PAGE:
PHYSICAL THERAPY is the health profession involved in the promotion of health, the prevention of disability and rehabilitation of clients through evaluation and treatment of conditions using agents such as manual techniques, short wave diathermy, ice, water, heat, paraffin, diapulse, laser, electrical stimulations, exercises, ultra-sound, etc.
OCCUPATIONAL THERAPY is the health profession involved in the treatment of various physical and mental disorders via occupation of the human mind and body in purposeful activities to promote functional independence. Occupational Therapy may use a variety of tools including exercises, adaptive devices, adaptations, orthoses, physical agent modalities, etc., to improve the functional performance components.
SPEECH LANGUAGE PATHOLOGY is the health profession involved in the evaluation and treatment of cognitive-linguistic/ communication disorders such as aphasia, dysphasia, dysarthria, etc., and, swallowing dysfunctions (dysphagia).
MEDICAL SOCIAL SERVICES involves counseling of clients on social and emotional factors, long and short-term financial planning, and provide information on community resourses.
What services does Anchor Home Health provide?
We provide a complete range of services inclusive of skilled nursing, physical therapy, occupational therapy, speech-language pathology, home health aide services and medical social work.
What is meant by the physician “Face-to-Face” requirement?
Under the Medicare or Medicaid program, a physician or an allowed non physician provider (NPP) must see a patient in person and document the encounter within the 90 days prior to, or the 30 days following, the start of home care services.
- These regulations pertain only to the initial 60 day episode of care. There is no need to have a new “face to face encounter” for the recertification (second and subsequent) episodes of care.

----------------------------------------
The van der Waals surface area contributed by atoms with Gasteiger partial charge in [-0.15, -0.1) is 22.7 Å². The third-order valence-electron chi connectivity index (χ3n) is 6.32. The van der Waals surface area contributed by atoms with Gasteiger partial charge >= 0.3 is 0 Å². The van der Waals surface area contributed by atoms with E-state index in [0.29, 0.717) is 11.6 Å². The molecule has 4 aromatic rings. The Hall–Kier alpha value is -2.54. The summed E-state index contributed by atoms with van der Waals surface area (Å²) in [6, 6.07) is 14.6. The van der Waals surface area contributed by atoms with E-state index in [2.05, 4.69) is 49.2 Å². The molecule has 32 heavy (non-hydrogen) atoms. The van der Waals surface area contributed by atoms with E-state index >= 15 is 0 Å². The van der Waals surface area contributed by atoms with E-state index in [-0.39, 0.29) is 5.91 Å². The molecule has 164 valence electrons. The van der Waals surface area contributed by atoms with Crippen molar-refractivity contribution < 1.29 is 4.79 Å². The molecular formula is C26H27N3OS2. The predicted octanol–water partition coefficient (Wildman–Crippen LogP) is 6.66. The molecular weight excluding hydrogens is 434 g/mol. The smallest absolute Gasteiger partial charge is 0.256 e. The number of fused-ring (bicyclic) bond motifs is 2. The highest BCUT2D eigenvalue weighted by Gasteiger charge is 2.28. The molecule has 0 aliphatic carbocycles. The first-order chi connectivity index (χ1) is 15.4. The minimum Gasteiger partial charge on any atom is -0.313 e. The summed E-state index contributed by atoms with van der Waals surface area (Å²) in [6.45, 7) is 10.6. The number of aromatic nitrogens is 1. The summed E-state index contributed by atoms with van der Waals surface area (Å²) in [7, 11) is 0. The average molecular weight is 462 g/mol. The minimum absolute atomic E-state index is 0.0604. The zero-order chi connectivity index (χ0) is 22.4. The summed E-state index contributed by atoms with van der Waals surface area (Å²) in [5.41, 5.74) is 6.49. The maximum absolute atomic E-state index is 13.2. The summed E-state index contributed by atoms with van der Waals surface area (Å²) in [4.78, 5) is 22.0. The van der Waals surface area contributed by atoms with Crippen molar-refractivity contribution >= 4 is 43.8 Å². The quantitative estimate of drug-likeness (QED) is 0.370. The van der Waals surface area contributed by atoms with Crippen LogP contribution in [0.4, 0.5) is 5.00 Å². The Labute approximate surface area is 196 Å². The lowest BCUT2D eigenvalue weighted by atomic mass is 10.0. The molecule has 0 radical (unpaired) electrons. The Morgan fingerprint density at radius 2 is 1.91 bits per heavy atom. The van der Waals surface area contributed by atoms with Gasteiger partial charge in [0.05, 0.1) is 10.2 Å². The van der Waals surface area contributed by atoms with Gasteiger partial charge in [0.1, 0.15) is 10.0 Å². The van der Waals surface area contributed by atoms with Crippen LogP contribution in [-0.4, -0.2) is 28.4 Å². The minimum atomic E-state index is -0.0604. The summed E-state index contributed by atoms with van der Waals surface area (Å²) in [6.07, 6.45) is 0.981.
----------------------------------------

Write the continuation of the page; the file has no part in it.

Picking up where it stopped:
- Documentation of the “face to face encounter” must be done under the physician’s signature, even if the visit was done by an allowed NPP. If the visit was done by a NPP, that clinician must inform the physician of his/her findings for the purpose of documentation.
- “Face to face encounter” documentation must contain:
- The reason (diagnosis or problem) that the patient was seen.
- An explanation of how the need for home care relates to the reason for the visit.
- An explanation of why the patient is “homebound”.
- A statement of why skilled home care nursing or therapy is needed.
- Physician’s signature (date stamp not allowed) and the date of the “face to face” encounter
- If the patient is an inpatient, and a community physician will be signing the plan of care and overseeing home care, the name of this community physician must be noted on the documentation.
- The “face to face encounter” documentation cannot contain “standard language” or check boxes.
If you are a physician, please click here for information on the requirements from the American College of Physicians. Further guidance from CMS on the requirements for physician documentation of the Face-to-Face requirements may be obtained by clicking here.